How to Study in Nursing School: 3 steps to implement right now to improve your study game

Knowing how to study and what to study for your nursing exam can be overwhelming. There couldn’t be more information crammed into each lecture and it is hard to ferret out which information is important and which is superfluous. What is the NEED TO KNOW and what is the NICE to know?

Didn’t it seem like the professor highlighted EVERYTHING and NOTHING at the same time?

It is important and vital to your nursing school success to learn how to study in nursing school, which is often far different than studying for most other courses. For one thing, you will carry this information into the clinical setting and use it to care for other humans and save lives. And sadly, it isn’t just knowledge comprehension. It would be far easier if it was just about memorizing facts…but it isn’t. And it is VERY important to understand that from the start. Memorizing information will only take you so far in nursing school. You must truly LEARN the material and be able to analyze what you are seeing to make informed decisions on the exam and at the bedside. Don’t get me wrong, you will have to memorize a fair amount of material, I am just saying that you cannot count on memorization alone to get you through school.

1) Having a systematic approach when you study is important, as it can help you more easily organize the information and it will decrease the chance of missing key components.

I recommend using this study template for each disease process that you learn about in school.

It follows a very systematic approach, that allows you to easily organize the material and quickly recaps the need to know information.

TNP - Study Template sample - MI pic.jpg

Here is a completed study template, to give an idea of how to use it to study.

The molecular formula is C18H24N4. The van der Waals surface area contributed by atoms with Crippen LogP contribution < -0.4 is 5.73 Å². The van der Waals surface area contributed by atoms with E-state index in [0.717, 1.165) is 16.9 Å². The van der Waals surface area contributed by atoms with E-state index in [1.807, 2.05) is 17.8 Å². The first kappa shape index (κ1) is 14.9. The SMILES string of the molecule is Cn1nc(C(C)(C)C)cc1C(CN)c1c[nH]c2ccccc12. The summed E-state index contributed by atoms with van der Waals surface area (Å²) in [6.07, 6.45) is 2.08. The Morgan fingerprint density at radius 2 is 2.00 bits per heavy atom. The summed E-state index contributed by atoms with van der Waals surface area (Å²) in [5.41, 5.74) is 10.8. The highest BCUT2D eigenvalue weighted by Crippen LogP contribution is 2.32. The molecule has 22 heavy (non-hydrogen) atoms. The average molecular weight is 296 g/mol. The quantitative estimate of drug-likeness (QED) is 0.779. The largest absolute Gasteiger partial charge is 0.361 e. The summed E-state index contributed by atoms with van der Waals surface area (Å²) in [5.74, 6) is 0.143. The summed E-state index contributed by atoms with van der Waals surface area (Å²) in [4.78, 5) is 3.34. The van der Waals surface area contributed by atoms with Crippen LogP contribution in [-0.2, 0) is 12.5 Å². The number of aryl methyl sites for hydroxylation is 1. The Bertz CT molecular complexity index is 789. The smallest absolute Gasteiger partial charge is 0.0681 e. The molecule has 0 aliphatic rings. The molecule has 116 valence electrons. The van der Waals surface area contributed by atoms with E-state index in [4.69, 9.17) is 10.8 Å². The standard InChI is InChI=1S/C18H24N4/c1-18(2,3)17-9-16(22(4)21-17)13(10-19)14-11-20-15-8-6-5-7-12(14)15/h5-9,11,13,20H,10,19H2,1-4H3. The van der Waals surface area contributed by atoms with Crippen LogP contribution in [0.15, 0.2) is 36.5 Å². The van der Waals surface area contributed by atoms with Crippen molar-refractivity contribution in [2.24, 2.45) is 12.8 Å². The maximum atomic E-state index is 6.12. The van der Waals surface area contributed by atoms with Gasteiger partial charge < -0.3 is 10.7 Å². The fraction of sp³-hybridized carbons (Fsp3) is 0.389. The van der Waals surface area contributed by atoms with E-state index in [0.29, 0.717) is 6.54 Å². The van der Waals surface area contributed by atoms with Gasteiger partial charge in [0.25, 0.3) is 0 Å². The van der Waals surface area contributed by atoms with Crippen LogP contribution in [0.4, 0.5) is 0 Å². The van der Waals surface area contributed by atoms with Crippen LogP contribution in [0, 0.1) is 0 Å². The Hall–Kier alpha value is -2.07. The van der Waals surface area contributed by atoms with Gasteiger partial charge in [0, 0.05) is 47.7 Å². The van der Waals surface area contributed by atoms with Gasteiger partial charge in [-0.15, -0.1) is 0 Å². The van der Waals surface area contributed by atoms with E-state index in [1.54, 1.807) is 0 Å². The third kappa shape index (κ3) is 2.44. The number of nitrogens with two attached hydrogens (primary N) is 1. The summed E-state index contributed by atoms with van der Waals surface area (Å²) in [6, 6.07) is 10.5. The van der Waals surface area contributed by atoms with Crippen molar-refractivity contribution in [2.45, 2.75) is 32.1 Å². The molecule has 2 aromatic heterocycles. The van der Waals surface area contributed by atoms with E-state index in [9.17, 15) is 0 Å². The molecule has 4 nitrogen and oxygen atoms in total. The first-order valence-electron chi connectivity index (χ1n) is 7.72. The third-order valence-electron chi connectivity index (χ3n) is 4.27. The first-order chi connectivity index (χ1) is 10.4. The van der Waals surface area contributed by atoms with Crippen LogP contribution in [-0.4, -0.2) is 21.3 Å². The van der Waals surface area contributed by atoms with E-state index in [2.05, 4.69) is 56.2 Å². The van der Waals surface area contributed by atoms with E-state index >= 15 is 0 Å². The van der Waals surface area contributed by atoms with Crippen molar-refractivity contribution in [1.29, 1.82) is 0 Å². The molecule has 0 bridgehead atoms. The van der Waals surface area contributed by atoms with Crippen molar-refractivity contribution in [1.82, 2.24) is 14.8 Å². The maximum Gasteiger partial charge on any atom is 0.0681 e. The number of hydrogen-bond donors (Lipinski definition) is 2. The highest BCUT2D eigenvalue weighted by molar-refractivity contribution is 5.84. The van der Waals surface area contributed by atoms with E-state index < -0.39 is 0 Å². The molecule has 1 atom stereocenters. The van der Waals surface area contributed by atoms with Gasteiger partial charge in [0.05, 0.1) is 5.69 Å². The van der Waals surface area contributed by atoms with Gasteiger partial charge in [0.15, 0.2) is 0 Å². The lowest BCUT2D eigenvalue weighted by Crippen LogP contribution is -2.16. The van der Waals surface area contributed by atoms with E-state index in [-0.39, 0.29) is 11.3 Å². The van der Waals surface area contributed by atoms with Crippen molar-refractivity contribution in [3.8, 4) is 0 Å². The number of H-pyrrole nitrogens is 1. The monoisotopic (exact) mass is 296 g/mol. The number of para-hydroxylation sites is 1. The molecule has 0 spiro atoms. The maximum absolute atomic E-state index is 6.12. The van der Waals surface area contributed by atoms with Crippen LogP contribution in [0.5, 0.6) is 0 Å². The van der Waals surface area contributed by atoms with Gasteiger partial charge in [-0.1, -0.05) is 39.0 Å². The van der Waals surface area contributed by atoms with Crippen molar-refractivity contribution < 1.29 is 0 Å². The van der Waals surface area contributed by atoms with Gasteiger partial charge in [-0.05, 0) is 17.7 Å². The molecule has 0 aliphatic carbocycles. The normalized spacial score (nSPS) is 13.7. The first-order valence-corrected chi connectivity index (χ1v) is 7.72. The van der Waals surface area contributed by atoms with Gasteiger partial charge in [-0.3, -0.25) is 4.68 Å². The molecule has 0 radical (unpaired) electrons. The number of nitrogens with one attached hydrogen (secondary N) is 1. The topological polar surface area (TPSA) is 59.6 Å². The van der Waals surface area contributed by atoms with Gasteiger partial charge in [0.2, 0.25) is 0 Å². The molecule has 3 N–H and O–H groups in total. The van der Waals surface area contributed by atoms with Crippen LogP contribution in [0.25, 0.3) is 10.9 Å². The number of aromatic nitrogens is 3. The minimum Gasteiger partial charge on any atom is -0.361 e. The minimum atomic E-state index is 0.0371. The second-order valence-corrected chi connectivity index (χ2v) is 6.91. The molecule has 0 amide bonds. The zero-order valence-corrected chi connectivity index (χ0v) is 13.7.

2) Pathophysiology IS IMPORTANT.

Learn it for each disease process. I have heard numerous nursing professors and instructors say that you don’t know need to know it or worry about it - but I strongly disagree. If you can know what is happening within the body for each process, then it is much easier to figure out what clinical manifestations you will see in your patient and determine what treatment and intervention you will need to carry out. So learn it. Not every tiny detail, but you should be able to have a broad overview of the pathophysiological process happening.

3) Determine your preferred learning style and use it. Unsure of what I mean by that? You can read more about it here.

Start implementing these 3 steps right away as you learn new material and I have no doubt that the time you spend studying will be more efficient and effective.

Looking for any even easier way to study? - a way that seriously eliminates figuring out what to study and focus on?… join RN School. The trainings included highlight the need know information for every disease process and then you can test your knowledge with the practice questions included. :)

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